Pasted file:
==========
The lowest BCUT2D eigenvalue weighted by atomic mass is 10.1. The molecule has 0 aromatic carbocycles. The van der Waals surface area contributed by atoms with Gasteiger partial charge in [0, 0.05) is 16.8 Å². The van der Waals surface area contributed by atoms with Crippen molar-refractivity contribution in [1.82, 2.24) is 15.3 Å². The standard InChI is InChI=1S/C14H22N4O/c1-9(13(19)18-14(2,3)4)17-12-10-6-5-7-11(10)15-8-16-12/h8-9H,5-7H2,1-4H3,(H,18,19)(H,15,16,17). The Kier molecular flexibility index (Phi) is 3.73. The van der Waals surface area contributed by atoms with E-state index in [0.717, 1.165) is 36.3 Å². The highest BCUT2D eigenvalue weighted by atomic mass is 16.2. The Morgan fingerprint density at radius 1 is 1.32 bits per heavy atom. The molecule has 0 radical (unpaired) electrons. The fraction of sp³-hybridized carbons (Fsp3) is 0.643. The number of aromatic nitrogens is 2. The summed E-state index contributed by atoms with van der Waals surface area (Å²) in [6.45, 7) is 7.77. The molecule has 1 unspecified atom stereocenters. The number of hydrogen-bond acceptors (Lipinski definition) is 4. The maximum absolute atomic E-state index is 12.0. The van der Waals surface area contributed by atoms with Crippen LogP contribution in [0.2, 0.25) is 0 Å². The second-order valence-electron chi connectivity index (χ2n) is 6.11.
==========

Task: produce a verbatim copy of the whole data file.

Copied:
The lowest BCUT2D eigenvalue weighted by atomic mass is 10.1. The molecule has 0 aromatic carbocycles. The van der Waals surface area contributed by atoms with Gasteiger partial charge in [0, 0.05) is 16.8 Å². The van der Waals surface area contributed by atoms with Crippen molar-refractivity contribution in [1.82, 2.24) is 15.3 Å². The standard InChI is InChI=1S/C14H22N4O/c1-9(13(19)18-14(2,3)4)17-12-10-6-5-7-11(10)15-8-16-12/h8-9H,5-7H2,1-4H3,(H,18,19)(H,15,16,17). The Kier molecular flexibility index (Phi) is 3.73. The van der Waals surface area contributed by atoms with E-state index in [0.717, 1.165) is 36.3 Å². The highest BCUT2D eigenvalue weighted by atomic mass is 16.2. The Morgan fingerprint density at radius 1 is 1.32 bits per heavy atom. The molecule has 0 radical (unpaired) electrons. The fraction of sp³-hybridized carbons (Fsp3) is 0.643. The number of aromatic nitrogens is 2. The summed E-state index contributed by atoms with van der Waals surface area (Å²) in [6.45, 7) is 7.77. The molecule has 1 unspecified atom stereocenters. The number of hydrogen-bond acceptors (Lipinski definition) is 4. The maximum absolute atomic E-state index is 12.0. The van der Waals surface area contributed by atoms with Crippen LogP contribution in [0.2, 0.25) is 0 Å². The second-order valence-electron chi connectivity index (χ2n) is 6.11.